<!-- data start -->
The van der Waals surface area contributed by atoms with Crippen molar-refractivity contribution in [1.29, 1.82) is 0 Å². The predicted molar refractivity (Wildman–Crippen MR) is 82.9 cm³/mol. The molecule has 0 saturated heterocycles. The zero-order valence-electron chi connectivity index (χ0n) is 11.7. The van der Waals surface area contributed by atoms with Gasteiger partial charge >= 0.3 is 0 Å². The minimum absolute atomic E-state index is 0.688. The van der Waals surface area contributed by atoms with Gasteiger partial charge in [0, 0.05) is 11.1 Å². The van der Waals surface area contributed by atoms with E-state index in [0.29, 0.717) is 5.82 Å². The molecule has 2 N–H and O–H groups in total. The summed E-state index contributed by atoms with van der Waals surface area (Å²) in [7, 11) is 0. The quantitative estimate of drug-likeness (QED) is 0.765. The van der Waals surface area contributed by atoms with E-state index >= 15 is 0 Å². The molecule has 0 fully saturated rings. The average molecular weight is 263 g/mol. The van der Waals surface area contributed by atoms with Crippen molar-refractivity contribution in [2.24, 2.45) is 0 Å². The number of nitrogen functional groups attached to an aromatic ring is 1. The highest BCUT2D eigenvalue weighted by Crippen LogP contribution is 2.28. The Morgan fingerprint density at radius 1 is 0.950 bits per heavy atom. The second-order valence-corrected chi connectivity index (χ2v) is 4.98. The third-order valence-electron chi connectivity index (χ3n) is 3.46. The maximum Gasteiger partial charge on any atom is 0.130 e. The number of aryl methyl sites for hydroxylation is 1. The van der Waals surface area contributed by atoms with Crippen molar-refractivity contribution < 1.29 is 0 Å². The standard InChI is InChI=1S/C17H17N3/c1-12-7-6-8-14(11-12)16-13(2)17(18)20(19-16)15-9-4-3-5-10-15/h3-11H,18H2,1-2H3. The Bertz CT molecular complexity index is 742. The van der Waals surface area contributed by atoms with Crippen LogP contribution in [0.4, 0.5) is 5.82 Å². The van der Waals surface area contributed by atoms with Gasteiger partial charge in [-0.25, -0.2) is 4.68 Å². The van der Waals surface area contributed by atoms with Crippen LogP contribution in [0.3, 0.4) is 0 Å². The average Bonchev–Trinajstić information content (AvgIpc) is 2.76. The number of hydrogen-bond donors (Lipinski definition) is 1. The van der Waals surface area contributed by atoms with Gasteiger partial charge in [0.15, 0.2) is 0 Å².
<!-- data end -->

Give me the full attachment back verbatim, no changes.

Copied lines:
The van der Waals surface area contributed by atoms with Crippen molar-refractivity contribution in [1.29, 1.82) is 0 Å². The predicted molar refractivity (Wildman–Crippen MR) is 82.9 cm³/mol. The molecule has 0 saturated heterocycles. The zero-order valence-electron chi connectivity index (χ0n) is 11.7. The van der Waals surface area contributed by atoms with Gasteiger partial charge >= 0.3 is 0 Å². The minimum absolute atomic E-state index is 0.688. The van der Waals surface area contributed by atoms with Gasteiger partial charge in [0, 0.05) is 11.1 Å². The van der Waals surface area contributed by atoms with E-state index in [0.29, 0.717) is 5.82 Å². The molecule has 2 N–H and O–H groups in total. The summed E-state index contributed by atoms with van der Waals surface area (Å²) in [7, 11) is 0. The quantitative estimate of drug-likeness (QED) is 0.765. The van der Waals surface area contributed by atoms with E-state index >= 15 is 0 Å². The molecule has 0 fully saturated rings. The average molecular weight is 263 g/mol. The van der Waals surface area contributed by atoms with Crippen molar-refractivity contribution in [2.24, 2.45) is 0 Å². The number of nitrogen functional groups attached to an aromatic ring is 1. The highest BCUT2D eigenvalue weighted by Crippen LogP contribution is 2.28. The Morgan fingerprint density at radius 1 is 0.950 bits per heavy atom. The second-order valence-corrected chi connectivity index (χ2v) is 4.98. The third-order valence-electron chi connectivity index (χ3n) is 3.46. The maximum Gasteiger partial charge on any atom is 0.130 e. The number of aryl methyl sites for hydroxylation is 1. The van der Waals surface area contributed by atoms with Crippen molar-refractivity contribution < 1.29 is 0 Å². The standard InChI is InChI=1S/C17H17N3/c1-12-7-6-8-14(11-12)16-13(2)17(18)20(19-16)15-9-4-3-5-10-15/h3-11H,18H2,1-2H3. The Bertz CT molecular complexity index is 742. The van der Waals surface area contributed by atoms with Crippen LogP contribution in [0.4, 0.5) is 5.82 Å². The van der Waals surface area contributed by atoms with Gasteiger partial charge in [-0.25, -0.2) is 4.68 Å². The van der Waals surface area contributed by atoms with Crippen LogP contribution in [0.3, 0.4) is 0 Å². The average Bonchev–Trinajstić information content (AvgIpc) is 2.76. The number of hydrogen-bond donors (Lipinski definition) is 1. The van der Waals surface area contributed by atoms with Gasteiger partial charge in [0.15, 0.2) is 0 Å².